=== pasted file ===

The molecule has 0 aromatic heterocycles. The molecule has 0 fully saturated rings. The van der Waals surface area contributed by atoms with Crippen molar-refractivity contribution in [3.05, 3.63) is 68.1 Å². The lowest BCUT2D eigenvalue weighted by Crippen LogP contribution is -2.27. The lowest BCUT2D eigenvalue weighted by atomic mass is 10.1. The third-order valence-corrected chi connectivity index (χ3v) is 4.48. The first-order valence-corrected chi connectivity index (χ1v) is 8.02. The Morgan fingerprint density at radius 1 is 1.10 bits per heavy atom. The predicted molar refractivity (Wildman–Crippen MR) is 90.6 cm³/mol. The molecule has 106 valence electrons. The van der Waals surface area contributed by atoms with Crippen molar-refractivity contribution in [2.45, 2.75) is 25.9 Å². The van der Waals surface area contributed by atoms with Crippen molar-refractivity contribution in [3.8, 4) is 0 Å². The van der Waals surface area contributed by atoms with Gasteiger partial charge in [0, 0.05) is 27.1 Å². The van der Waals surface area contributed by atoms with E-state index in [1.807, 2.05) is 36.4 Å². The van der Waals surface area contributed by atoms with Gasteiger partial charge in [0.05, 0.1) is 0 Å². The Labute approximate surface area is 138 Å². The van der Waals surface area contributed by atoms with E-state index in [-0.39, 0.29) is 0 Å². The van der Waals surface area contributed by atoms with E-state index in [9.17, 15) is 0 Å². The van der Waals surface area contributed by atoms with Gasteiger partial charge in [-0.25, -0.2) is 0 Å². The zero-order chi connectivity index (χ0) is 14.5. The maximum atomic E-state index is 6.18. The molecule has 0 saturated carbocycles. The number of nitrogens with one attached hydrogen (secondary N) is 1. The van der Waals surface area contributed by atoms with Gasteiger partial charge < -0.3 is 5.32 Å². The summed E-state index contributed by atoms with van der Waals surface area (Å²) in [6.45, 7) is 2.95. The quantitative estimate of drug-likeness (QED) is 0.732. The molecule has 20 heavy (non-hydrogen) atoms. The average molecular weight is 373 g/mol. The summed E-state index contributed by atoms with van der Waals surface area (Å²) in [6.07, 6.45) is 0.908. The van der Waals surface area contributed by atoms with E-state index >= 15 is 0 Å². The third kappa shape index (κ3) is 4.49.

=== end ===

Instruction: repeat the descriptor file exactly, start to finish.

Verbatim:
The molecule has 0 aromatic heterocycles. The molecule has 0 fully saturated rings. The van der Waals surface area contributed by atoms with Crippen molar-refractivity contribution in [3.05, 3.63) is 68.1 Å². The lowest BCUT2D eigenvalue weighted by Crippen LogP contribution is -2.27. The lowest BCUT2D eigenvalue weighted by atomic mass is 10.1. The third-order valence-corrected chi connectivity index (χ3v) is 4.48. The first-order valence-corrected chi connectivity index (χ1v) is 8.02. The Morgan fingerprint density at radius 1 is 1.10 bits per heavy atom. The predicted molar refractivity (Wildman–Crippen MR) is 90.6 cm³/mol. The molecule has 106 valence electrons. The van der Waals surface area contributed by atoms with Crippen molar-refractivity contribution in [2.45, 2.75) is 25.9 Å². The van der Waals surface area contributed by atoms with Crippen molar-refractivity contribution in [3.8, 4) is 0 Å². The van der Waals surface area contributed by atoms with Gasteiger partial charge in [0, 0.05) is 27.1 Å². The van der Waals surface area contributed by atoms with E-state index in [1.807, 2.05) is 36.4 Å². The van der Waals surface area contributed by atoms with Gasteiger partial charge in [0.05, 0.1) is 0 Å². The Labute approximate surface area is 138 Å². The van der Waals surface area contributed by atoms with E-state index in [-0.39, 0.29) is 0 Å². The van der Waals surface area contributed by atoms with E-state index in [9.17, 15) is 0 Å². The van der Waals surface area contributed by atoms with Gasteiger partial charge in [-0.25, -0.2) is 0 Å². The zero-order chi connectivity index (χ0) is 14.5. The maximum atomic E-state index is 6.18. The molecule has 0 saturated carbocycles. The number of nitrogens with one attached hydrogen (secondary N) is 1. The van der Waals surface area contributed by atoms with Gasteiger partial charge < -0.3 is 5.32 Å². The summed E-state index contributed by atoms with van der Waals surface area (Å²) in [6.45, 7) is 2.95. The quantitative estimate of drug-likeness (QED) is 0.732. The molecule has 20 heavy (non-hydrogen) atoms. The average molecular weight is 373 g/mol. The summed E-state index contributed by atoms with van der Waals surface area (Å²) in [6.07, 6.45) is 0.908. The van der Waals surface area contributed by atoms with E-state index >= 15 is 0 Å². The third kappa shape index (κ3) is 4.49.